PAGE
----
Topic of the discussion
Posted on 8/31/18 4:57 PM
Here is an article from the blog of a fibromyalgia patient that we decided to share with you. It is a first-hand experience and there is probably something new for you to discover, or another point of view on handling your flare ups.
Hopefully, these tips are beneficial for you or for someone you know who is diagnosed with fibromyalgia.
If you agree or disagree with these tips, or have something to add, please feel free to leave a comment at the end of the article to continue this dicussion
NB: Please be sure to consult your doctor if you undertake any major changes in your lifestyle or if you wish to modify your treatment.
It’s a fact; when you have fibromyalgia you will experience setbacks from time-to-time. Even if you have been managing your condition well for a while, a flare up can still occur and knock you flat on your face. It is a part of the condition and something that we need to accept can happen when we over-do things.
A flare-up may seem unexpected but there is almost always a cause. Sometimes it will be glaringly obvious, such as eating food you know doesn’t agree with you, other times you might be left feeling clueless. I personally try not to over think it if I am unsure of the cause and instead focus on what I can do to make myself feel better.
It is only natural to get upset about it and to feel frustrated and angry. Flare-ups can be scary and sometimes leave you wondering if you will be stuck feeling this way. It can be hard to envision your health ever improving, especially if it drags on for weeks.
Advice on how to handle a setback:
This is the most important thing that you can do for yourself but it is often the most difficult (due to pressures that you place upon yourself). By nature, we want to push and battle on through, especially when we are working.
While you may manage to do this from time-to-time, you are actually doing yourself no favours at all. Your symptoms may subside slightly but you will find that you don’t quite recover to the same level as before.
A flare up is essentially your body’s way of saying it is not coping. If you keep on pushing, which is what I did for a long time, flares will occur more often and eventually your body will reach a point where it is in a constant flare.
At this point your body is running on adrenaline and eventually this will lead to collapse. This is exactly what happened to me. Please take my advice; stop and rest. Allow your body the time it needs to recover when you experience a flare.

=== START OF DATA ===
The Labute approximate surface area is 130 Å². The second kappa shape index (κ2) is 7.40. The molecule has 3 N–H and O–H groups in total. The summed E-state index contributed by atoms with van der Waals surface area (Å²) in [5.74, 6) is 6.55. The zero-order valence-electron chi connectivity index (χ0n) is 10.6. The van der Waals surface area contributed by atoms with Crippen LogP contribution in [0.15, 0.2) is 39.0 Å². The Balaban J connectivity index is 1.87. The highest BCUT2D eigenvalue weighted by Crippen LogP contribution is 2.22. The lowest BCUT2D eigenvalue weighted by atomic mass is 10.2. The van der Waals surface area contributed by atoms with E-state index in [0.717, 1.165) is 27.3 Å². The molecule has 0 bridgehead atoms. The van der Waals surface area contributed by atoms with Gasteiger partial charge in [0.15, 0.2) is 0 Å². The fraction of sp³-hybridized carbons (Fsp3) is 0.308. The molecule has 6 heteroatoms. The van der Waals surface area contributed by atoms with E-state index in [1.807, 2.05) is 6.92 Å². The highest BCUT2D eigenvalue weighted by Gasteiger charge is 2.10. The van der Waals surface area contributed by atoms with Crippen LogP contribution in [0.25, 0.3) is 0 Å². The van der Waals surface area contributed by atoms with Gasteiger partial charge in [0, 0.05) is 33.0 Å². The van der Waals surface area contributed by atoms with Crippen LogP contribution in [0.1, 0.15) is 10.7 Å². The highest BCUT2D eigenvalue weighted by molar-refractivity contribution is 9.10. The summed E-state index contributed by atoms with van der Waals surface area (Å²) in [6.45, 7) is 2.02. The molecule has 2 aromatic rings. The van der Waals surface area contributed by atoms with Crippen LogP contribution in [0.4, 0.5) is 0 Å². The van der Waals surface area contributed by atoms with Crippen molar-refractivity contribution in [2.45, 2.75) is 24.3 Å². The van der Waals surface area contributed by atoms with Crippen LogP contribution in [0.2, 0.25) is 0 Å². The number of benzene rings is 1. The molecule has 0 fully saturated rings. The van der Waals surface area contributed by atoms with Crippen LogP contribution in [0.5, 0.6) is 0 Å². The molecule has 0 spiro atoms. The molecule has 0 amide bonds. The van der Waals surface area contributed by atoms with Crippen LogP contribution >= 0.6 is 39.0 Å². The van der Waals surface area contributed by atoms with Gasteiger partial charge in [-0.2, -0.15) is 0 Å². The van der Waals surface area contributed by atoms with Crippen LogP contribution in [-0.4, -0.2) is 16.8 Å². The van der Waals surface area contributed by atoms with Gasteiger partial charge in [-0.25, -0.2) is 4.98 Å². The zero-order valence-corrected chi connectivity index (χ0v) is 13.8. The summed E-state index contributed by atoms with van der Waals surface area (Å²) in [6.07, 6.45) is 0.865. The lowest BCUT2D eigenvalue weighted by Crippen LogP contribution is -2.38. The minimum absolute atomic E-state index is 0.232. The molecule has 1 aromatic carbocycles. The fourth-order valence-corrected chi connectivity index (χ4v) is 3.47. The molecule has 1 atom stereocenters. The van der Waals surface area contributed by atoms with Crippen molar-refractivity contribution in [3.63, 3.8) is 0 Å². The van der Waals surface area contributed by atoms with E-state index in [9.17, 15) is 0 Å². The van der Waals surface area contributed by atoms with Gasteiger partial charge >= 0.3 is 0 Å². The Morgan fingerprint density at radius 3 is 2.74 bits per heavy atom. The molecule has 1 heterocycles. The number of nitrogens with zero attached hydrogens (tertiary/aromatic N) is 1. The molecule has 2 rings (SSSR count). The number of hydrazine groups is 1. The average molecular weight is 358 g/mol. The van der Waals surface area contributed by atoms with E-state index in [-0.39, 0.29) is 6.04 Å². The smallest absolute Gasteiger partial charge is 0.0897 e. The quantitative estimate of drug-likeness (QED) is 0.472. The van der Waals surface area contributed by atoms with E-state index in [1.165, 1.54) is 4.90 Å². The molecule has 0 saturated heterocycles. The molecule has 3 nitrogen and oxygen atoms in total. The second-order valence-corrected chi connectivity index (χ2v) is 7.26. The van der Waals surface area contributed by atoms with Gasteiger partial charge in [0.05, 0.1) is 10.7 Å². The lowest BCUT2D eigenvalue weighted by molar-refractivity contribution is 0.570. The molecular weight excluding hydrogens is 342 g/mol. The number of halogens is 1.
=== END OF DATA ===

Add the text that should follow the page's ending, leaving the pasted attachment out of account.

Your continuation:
2. Listen to your body
As I mentioned, a flare up is your body’s way of saying it is not coping. You need to listen to your body and your intuition on what is right for you. The aim is to minimise and overcome your symptoms. If you are tired, rest; sleep as often as you need to. I personally find that I sleep for hours on end when I am in a flare.
If you are in pain, use heat pads, go for a soak in the bath, meditate or do anything that you know helps you. Be guided by what your body wants and needs. I have only one exception to this: food.
I used to be in the mindset that if you feel terrible then you should eat whatever you want as it will help you to feel better. What I have learned since then is that comfort foods only help your emotional side to feel better. They actually do the complete opposite for your body, which means your symptoms are exacerbated.
When you are in a flare, you must view food differently. Certain foods, such as wheat, dairy and refined-sugar cause inflammation. When you are in a flare you are looking to reduce inflammation, not add to it. Be very careful about what you eat and choose foods that will nourish your body and help it to heal.
3. Remain calm and relaxed
Be vigilant about your breathing to ensure that you are breathing properly. If you are holding your breath or breathing rapidly then your pain will become worse. Meditate or take time out just to focus on your breathing. You want to keep yourself calm and relaxed to minimise stress.
Stress should be considered the enemy as stress hormones wreak havoc in our bodies and make us feel so much worse. Try not to focus too much on your symptoms and distract yourself by doing activities you enjoy. For example, I will put on Disney films when I am in the early stages of a flare as I am not able to do much and struggle to concentrate but these are easy to watch, cheer me up and take my mind off things.